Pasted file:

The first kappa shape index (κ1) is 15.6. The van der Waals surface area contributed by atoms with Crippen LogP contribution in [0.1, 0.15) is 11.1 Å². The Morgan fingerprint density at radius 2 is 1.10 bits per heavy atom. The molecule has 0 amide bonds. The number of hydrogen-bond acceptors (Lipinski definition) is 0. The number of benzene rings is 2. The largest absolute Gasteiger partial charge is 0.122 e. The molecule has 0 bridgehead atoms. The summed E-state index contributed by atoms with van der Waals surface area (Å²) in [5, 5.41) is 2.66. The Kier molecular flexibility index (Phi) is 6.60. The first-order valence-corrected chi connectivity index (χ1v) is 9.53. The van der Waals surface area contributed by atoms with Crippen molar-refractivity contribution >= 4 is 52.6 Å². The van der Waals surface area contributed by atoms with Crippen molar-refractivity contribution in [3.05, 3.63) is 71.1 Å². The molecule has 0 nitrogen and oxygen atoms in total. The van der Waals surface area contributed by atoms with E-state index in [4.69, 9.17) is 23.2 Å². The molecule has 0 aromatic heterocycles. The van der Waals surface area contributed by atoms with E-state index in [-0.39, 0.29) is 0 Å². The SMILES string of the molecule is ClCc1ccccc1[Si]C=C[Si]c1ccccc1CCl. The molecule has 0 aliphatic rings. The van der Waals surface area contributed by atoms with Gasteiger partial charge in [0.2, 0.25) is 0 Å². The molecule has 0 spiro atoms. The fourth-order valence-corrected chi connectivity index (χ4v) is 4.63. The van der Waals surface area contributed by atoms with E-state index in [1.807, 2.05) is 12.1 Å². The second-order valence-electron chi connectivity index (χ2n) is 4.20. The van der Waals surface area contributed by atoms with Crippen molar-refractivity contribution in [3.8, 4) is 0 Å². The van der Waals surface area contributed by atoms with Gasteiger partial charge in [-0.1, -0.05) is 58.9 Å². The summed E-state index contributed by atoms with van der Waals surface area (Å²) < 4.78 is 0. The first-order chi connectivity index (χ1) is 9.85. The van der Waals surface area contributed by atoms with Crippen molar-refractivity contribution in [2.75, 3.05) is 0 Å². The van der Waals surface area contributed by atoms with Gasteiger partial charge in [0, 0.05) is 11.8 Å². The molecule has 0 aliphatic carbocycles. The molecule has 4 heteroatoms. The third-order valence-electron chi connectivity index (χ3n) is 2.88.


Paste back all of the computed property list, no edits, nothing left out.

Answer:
The first kappa shape index (κ1) is 15.6. The van der Waals surface area contributed by atoms with Crippen LogP contribution in [0.1, 0.15) is 11.1 Å². The Morgan fingerprint density at radius 2 is 1.10 bits per heavy atom. The molecule has 0 amide bonds. The number of hydrogen-bond acceptors (Lipinski definition) is 0. The number of benzene rings is 2. The largest absolute Gasteiger partial charge is 0.122 e. The molecule has 0 bridgehead atoms. The summed E-state index contributed by atoms with van der Waals surface area (Å²) in [5, 5.41) is 2.66. The Kier molecular flexibility index (Phi) is 6.60. The first-order valence-corrected chi connectivity index (χ1v) is 9.53. The van der Waals surface area contributed by atoms with Crippen molar-refractivity contribution >= 4 is 52.6 Å². The van der Waals surface area contributed by atoms with Crippen molar-refractivity contribution in [3.05, 3.63) is 71.1 Å². The molecule has 0 nitrogen and oxygen atoms in total. The van der Waals surface area contributed by atoms with E-state index in [4.69, 9.17) is 23.2 Å². The molecule has 0 aromatic heterocycles. The van der Waals surface area contributed by atoms with E-state index in [-0.39, 0.29) is 0 Å². The SMILES string of the molecule is ClCc1ccccc1[Si]C=C[Si]c1ccccc1CCl. The molecule has 0 aliphatic rings. The van der Waals surface area contributed by atoms with Gasteiger partial charge in [0.2, 0.25) is 0 Å². The molecule has 0 spiro atoms. The fourth-order valence-corrected chi connectivity index (χ4v) is 4.63. The van der Waals surface area contributed by atoms with E-state index in [1.807, 2.05) is 12.1 Å². The second-order valence-electron chi connectivity index (χ2n) is 4.20. The van der Waals surface area contributed by atoms with Crippen molar-refractivity contribution in [3.8, 4) is 0 Å². The van der Waals surface area contributed by atoms with Gasteiger partial charge in [-0.1, -0.05) is 58.9 Å². The summed E-state index contributed by atoms with van der Waals surface area (Å²) < 4.78 is 0. The first-order chi connectivity index (χ1) is 9.85. The van der Waals surface area contributed by atoms with Crippen molar-refractivity contribution in [2.75, 3.05) is 0 Å². The van der Waals surface area contributed by atoms with Gasteiger partial charge in [0, 0.05) is 11.8 Å². The molecule has 0 aliphatic carbocycles. The molecule has 4 heteroatoms. The third-order valence-electron chi connectivity index (χ3n) is 2.88.